The photos are devastating. Day by day, headlines recount the casualties from the Asian tsunami. When I last looked, the number was at 152,000. People from around the globe log onto Web-sites to find ways to aid the victims and contribute to rescue efforts. Nature exacts devastation and human goodwill responds.
Natural disasters do that—bring out the best in people. We respond with horror, then with charity to the havoc a capricious Nature wreaks. We listen to the chilling stories of mothers forced to decide which child to rescue, of vacationers whose families returned without them. Our impulse is to help, to start up a collection, to offer comfort.
I think about this outpouring of goodwill as I read about other tragedies wrought not by Nature, but by man. With all the devastation inevitably visited upon us by natural forces like tsunamis and earthquakes, why do we mortals create so much additional carnage? Why do we develop weapons capable of mass destruction? It didn’t take a tidal wave or earthquake to level Hiroshima and Nagasaki. No. It took two man-made atom bombs to kill 120,000 people instantaneously.
It took only a month for 800,000 Rwandans to be massacred with machetes and hatchets by their own neighbors. We saw no headlines giving updates on body counts. Nor did we see banners posted on Web-sites urging people to help stop the tragedy. Where was the outpouring of grief and aid for this most unnatural of disasters?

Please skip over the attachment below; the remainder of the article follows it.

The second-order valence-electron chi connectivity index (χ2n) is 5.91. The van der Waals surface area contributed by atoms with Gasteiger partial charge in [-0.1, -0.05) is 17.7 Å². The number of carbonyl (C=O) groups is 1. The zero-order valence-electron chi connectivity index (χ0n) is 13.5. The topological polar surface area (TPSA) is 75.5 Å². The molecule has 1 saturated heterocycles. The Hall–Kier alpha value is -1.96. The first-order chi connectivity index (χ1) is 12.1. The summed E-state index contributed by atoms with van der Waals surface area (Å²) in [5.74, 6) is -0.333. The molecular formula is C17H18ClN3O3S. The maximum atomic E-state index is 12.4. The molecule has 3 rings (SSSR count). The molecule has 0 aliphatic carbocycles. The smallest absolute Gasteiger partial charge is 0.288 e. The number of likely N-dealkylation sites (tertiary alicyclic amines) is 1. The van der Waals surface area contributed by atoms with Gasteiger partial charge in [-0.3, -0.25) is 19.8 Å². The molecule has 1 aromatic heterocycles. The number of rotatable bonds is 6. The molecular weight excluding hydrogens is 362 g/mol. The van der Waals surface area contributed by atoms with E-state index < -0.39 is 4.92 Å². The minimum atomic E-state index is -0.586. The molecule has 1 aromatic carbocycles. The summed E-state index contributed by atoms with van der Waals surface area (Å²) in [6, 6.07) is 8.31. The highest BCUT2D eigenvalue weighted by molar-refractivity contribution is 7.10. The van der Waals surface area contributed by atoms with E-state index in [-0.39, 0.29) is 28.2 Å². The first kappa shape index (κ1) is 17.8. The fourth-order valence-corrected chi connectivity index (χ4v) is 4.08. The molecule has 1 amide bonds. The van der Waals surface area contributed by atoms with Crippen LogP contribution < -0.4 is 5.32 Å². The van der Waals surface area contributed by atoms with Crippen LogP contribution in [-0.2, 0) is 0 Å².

The number of Iraqis killed in a war based on falsehoods stands at around 100,000. Where are the photos of Iraqi mothers mourning their children? Where is the outpouring of sympathy for the tens of thousands of innocent civilians who died because we said we were saving them from a mad dictator? Where is the surge of human goodwill to end the horrors of pointless wars?
A recent radio report asked how we can better predict tsunamis to avoid the colossal losses we’ve seen in Asia. After a devastating earthquake in Central America in the 1960s, a newspaper story asked “How can we predict earthquakes?” On the same page was a story about the latest casualties in Vietnam.
The irony is that we can predict wars. We start wars. They lead to the same carnage and devastation that we now mourn in Asia. But nowhere do we see headlines asking, “How can we prevent war?” Preventing war isn’t a priority. After the election, journalists around the world were asked their impressions of U.S. election coverage. Said a French journalist: “All we heard about was war. If it wasn’t the war in Iraq, it was the war in Vietnam. No one talked about peace.”
An NPR story cataloging small and large acts of kindness after the tsunami featured an interview with a woman of modest means who had contributed to relief efforts. When asked if she would also contribute to the relief of the people of Sudan, where a government-sponsored massacre is unfolding, she hesitated. That was different, she said. That involved politics. Because she didn’t know who was right or wrong, she was reluctant to give aid. Did she think the Sudanese were somehow responsible for their own destruction? Again she hesitated. It was too complex, she said. A natural disaster is more clear-cut.
Human loss is a tragedy, regardless of whether a tidal wave, government policy, or other human beings are responsible. Whenever human lives are at stake we—as humane beings—are obliged to intervene.
Mary Dickson is a freelance writer who lives in Salt Lake City.